Inclusion Now 58

My Positive Experience of Lockdown Learning

Kadijah Adam – a Disabled teenager studying in her local mainstream school – is interviewed by Michelle Daley, ALLFIE Director, for Inclusion Now magazine. We hear about her positive mainstream inclusion experiences at St Paul’s Catholic School in Milton Keynes, including how Covid-19 remote learning has enhanced her inclusive education experience.

Head and shoulders shot of Kadijah Adam at school. Kadijah is a Young Black woman with her hair tied back and she is pictured in her St Paul's Catholic School uniform, which is purple and yellow.

My name is Kadijah Adam, I am 15 years old and experience sensory, physical and learning difficulties. I’m currently studying Year 10 at my local mainstream school, St. Paul’s Catholic School in Milton Keynes where, out of 800 pupils, only a few are Disabled pupils. Before I started at St Paul’s there were discussions around me attending a special school, but fortunately my parents rejected the idea and I remained in mainstream education.

Why is it important that Disabled children attend mainstream school?

It’s a bit scary being in mainstream school – for example you get can red marks for things like late attendance – but I developed a small friendship circle, which is very important to me. I believe all Disabled children should have the opportunity to mix, to learn together, which increases our friendship circles, so nobody is segregated from the experiences of community life.

How have you found home-schooling and remote learning during lockdown?

I really enjoy home-schooling and remote learning. In a formal classroom setting, I find the size and structure difficult to cope with. This causes barriers which impact on how I work in groups and communicate with other pupils in the classroom, including forming relationships. At school, before lockdown, I often felt a lack of motivation and was considered by others as socially awkward. I was made to feel  that my epilepsy and other impairments were an issue to my learning. With remote learning, I find it easier and less stressful because I don’t have to deal with the school processes and structures. I have my own routine, I don’t have to move from one class to another, and I have my own desk with my laptop and phone to do school work. As a result, I now spend the week working on subjects which I do well in, which makes me happy and I feel motivated to do more work in my own environment. I also have fewer distractions, which gives me time to pursue topics and subjects I love. Remote education gives me control over what I’m doing with my learning, and motivates me to dig deeper into the topics I have learnt.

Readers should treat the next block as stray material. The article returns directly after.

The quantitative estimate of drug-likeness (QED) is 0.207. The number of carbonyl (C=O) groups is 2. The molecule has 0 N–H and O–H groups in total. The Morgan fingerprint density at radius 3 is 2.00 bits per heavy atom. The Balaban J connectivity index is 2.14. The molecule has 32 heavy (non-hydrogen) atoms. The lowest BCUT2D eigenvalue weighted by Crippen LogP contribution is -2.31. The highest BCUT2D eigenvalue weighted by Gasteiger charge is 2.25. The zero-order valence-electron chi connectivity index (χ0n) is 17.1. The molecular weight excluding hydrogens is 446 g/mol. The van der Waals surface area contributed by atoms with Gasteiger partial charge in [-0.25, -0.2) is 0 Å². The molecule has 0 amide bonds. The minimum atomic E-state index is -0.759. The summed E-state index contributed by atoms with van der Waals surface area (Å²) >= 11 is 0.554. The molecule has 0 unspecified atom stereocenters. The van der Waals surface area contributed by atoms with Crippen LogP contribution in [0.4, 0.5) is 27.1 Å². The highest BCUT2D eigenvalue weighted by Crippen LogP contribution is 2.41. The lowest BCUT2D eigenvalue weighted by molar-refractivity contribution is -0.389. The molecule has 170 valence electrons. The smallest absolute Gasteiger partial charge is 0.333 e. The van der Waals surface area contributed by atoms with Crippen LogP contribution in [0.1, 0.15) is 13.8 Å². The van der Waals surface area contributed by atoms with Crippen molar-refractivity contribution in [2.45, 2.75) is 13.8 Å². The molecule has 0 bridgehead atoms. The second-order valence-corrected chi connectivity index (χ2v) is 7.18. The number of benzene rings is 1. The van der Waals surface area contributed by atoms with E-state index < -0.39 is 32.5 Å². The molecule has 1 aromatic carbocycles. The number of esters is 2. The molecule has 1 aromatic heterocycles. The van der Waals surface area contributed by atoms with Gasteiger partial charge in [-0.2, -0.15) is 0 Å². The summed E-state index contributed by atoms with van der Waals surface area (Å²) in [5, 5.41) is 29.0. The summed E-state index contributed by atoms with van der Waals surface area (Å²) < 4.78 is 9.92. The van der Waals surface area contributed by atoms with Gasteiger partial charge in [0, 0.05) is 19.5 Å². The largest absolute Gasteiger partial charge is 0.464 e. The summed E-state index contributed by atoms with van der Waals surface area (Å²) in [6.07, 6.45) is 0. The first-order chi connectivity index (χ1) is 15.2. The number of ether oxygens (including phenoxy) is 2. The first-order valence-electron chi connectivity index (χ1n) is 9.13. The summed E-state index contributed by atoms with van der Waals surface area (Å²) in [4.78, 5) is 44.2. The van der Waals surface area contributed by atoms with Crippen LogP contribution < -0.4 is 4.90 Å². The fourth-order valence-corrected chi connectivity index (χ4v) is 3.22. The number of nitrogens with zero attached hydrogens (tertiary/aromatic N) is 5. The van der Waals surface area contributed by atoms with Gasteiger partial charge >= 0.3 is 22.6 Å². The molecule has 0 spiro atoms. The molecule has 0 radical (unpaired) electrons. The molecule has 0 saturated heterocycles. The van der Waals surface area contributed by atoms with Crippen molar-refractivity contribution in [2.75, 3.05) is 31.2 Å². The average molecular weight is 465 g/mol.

As a result of home-schooling/remote learning I was awarded the pupil of the week in English for the first week of December. I have also been nominated for 2019/2020 learning support achieved at key stage 3 – without home-schooling I wouldn’t have achieved this. I have also improved my cooking skills, which I’m passionate about. Over lockdown, I have done a lot of cooking and baking at home with my mum and sisters. Unfortunately, I don’t have access to my learning support assistant, but my parents have provided my support, which has worked well.

What should school look like after the lockdown?

I think that the Department for Education should talk with pupils to find out about our experiences on the good and bad things about home-schooling and remote learning. I don’t think we should go back to the old ways of schooling, children should have access to both in person classroom and/or remote learning and this should include: flexible timetable, choice of in-person classroom or remote learning, and access to support assistance outside of the classroom. I think these changes would improve accessibility of schooling and learning for all children.

I want more Disabled children like myself to be able to attend mainstream school so that everyone can learn together, which will help us to learn about unity and respect.